Three masses are positioned on a frictionless surface, as shown. Initially, mass m1 (1.0 kg) moves with a velocity of 2.0 m/s to the right, mass m2 (2.0 kg) is at rest, and mass m3 (3.0 kg) moves to the left with a velocity of 0.50 m/s. First, mass m1 collides elastically with mass m2 and recoils to the left. Afterwards, mass m3 collides with mass m2 and sticks. Calculate,
- the speeds of masses m1 and m2 after the first collision.
- the speeds of masses m2 and m3 after the second collision.
M1V1 + M2V2 = M1V1' + M2V2'
1/2m1v1^2 + 1/2m2v2^2 = 1/2m1v1'^2 + 1/2m2v2'^2[/B]
The Attempt at a Solution
First I put in the values and narrowed the conservation of momentum equation to:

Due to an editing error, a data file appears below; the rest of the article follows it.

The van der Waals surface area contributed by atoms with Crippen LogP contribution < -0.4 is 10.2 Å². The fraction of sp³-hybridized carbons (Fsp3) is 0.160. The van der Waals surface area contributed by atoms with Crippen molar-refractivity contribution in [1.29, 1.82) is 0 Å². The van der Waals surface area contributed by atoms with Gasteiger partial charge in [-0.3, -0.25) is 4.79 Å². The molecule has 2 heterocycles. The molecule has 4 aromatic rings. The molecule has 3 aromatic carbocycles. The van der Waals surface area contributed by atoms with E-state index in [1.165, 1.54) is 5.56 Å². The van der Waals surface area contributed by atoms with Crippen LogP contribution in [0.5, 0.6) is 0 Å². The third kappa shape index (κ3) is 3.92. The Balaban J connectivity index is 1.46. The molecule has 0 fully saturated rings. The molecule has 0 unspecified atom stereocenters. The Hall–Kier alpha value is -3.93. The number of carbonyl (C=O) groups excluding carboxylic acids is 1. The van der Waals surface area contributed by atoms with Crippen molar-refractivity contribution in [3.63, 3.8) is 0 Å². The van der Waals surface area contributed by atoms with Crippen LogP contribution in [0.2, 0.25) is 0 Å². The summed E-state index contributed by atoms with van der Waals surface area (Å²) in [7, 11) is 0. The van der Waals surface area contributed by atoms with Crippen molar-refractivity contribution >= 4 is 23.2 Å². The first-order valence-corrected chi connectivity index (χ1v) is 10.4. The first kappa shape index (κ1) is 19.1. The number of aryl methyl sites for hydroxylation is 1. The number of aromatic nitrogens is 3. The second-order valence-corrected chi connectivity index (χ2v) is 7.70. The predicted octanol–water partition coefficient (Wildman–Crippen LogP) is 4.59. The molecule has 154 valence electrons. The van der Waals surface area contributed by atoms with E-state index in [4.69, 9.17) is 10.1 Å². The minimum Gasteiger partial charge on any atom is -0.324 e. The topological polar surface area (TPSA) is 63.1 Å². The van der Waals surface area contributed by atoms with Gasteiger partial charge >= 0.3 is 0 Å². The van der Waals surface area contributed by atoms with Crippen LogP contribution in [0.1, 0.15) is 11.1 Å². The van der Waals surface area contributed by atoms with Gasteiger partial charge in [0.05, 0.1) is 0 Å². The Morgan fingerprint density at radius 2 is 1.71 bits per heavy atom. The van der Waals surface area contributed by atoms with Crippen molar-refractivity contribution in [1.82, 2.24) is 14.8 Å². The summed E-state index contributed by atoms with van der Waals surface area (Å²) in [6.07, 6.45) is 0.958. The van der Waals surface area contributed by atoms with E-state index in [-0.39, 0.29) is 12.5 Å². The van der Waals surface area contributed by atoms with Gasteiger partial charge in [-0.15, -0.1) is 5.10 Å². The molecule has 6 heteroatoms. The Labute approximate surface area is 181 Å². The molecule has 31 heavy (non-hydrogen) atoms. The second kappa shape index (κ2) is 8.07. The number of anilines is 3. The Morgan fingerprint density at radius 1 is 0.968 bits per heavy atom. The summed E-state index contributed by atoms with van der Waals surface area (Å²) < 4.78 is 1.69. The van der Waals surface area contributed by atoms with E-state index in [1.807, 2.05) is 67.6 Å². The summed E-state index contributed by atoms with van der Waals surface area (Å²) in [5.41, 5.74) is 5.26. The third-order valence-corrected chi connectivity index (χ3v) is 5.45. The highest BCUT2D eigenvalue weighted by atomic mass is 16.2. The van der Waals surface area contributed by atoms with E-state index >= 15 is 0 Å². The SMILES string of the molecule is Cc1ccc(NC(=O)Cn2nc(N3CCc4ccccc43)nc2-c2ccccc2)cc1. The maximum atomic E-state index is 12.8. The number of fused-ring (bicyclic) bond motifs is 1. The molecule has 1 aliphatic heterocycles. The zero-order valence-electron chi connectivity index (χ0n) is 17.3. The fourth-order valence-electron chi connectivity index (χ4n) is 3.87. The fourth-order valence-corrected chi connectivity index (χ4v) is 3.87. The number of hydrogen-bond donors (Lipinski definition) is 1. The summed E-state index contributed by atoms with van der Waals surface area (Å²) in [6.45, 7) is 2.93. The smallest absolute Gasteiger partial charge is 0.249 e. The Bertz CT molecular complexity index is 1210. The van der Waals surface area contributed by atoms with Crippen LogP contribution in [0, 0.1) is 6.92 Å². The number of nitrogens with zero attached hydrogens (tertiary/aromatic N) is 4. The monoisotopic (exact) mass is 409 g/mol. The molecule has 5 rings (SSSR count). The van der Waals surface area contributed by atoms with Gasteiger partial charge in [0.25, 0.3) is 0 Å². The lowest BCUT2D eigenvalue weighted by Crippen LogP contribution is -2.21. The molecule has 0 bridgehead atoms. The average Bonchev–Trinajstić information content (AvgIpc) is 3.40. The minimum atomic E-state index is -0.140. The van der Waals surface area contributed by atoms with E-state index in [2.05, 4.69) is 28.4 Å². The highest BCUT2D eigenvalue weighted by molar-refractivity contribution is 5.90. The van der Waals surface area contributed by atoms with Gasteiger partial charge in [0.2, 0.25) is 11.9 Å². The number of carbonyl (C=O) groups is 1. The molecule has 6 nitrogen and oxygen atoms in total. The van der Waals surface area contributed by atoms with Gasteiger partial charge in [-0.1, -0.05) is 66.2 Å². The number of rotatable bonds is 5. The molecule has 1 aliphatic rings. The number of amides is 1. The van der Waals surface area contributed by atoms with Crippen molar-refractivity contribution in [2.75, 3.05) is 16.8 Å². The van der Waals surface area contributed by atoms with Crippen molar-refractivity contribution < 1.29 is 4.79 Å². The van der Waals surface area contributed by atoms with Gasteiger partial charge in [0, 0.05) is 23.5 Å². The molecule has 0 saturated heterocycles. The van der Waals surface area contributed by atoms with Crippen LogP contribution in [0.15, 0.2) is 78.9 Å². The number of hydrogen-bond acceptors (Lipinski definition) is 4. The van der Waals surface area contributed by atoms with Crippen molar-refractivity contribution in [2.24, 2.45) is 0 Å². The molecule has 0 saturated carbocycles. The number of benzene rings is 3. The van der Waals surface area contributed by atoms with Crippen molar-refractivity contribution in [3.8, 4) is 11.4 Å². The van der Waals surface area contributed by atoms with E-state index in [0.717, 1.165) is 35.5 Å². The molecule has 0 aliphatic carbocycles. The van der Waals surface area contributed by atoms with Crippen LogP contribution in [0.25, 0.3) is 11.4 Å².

2 = v1' + (2) * v2' which rearranges to v1' = 2 - (2)v2' (equation 1.1)
For the Conservation of Energy equation I did the same and got,
2 = (0.5) v1'^2 + v2'^2 (equation 1.2)
I then substituted the value of v1' from equation 1.1 into 1.2 and simplified to,
v2' (3v2' -4) = 0
v2' = 0 or 1.33
since it is not 0 it must be 1.33 m/s
I then substitute this answer back into equation 1.1 and get
v1' = -0.667
Therefore, the velocity of m1 after the collision is 0.67 m/s to the left and the velocity of m2 = 1.3 m/s to the right.
for this part it is an inelastic collision and therefore only momentum is conserved.
m2v2 + m3v3 = (m2 +m3) v2and3
m2 = 2.0 kg
v2 = 1.3 m/s
m3 = 3.0 kg
v3 = -0.50 m/s
but these into the above equation and i get
((2.66 kg * m/s) + (-1.5 kg * m/s) / 5.0 kg) = v2and3
v2and3 = 0.23 m/s (positive indicates to the right)
Does this look correct? I made an earlier attempt but with a different answer but it didn't sit right so I retried this way.